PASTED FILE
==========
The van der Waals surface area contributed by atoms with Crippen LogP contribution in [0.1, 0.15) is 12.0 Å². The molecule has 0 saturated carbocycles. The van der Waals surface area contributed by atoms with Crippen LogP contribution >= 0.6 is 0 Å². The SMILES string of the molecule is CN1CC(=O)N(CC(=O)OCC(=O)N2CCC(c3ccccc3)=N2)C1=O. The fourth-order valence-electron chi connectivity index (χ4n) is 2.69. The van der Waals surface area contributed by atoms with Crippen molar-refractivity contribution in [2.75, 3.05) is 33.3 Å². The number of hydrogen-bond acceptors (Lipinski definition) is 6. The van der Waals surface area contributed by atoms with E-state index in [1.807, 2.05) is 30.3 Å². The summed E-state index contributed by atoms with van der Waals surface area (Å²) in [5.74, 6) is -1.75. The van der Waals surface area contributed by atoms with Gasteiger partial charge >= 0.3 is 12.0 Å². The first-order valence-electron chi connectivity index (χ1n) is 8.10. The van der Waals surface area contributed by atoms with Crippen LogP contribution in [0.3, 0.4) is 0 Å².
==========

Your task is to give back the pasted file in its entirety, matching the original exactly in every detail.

The van der Waals surface area contributed by atoms with Crippen LogP contribution in [0.1, 0.15) is 12.0 Å². The molecule has 0 saturated carbocycles. The van der Waals surface area contributed by atoms with Crippen LogP contribution >= 0.6 is 0 Å². The SMILES string of the molecule is CN1CC(=O)N(CC(=O)OCC(=O)N2CCC(c3ccccc3)=N2)C1=O. The fourth-order valence-electron chi connectivity index (χ4n) is 2.69. The van der Waals surface area contributed by atoms with Crippen molar-refractivity contribution in [2.75, 3.05) is 33.3 Å². The number of hydrogen-bond acceptors (Lipinski definition) is 6. The van der Waals surface area contributed by atoms with E-state index in [1.807, 2.05) is 30.3 Å². The summed E-state index contributed by atoms with van der Waals surface area (Å²) in [5.74, 6) is -1.75. The van der Waals surface area contributed by atoms with Gasteiger partial charge >= 0.3 is 12.0 Å². The first-order valence-electron chi connectivity index (χ1n) is 8.10. The van der Waals surface area contributed by atoms with Crippen LogP contribution in [0.3, 0.4) is 0 Å².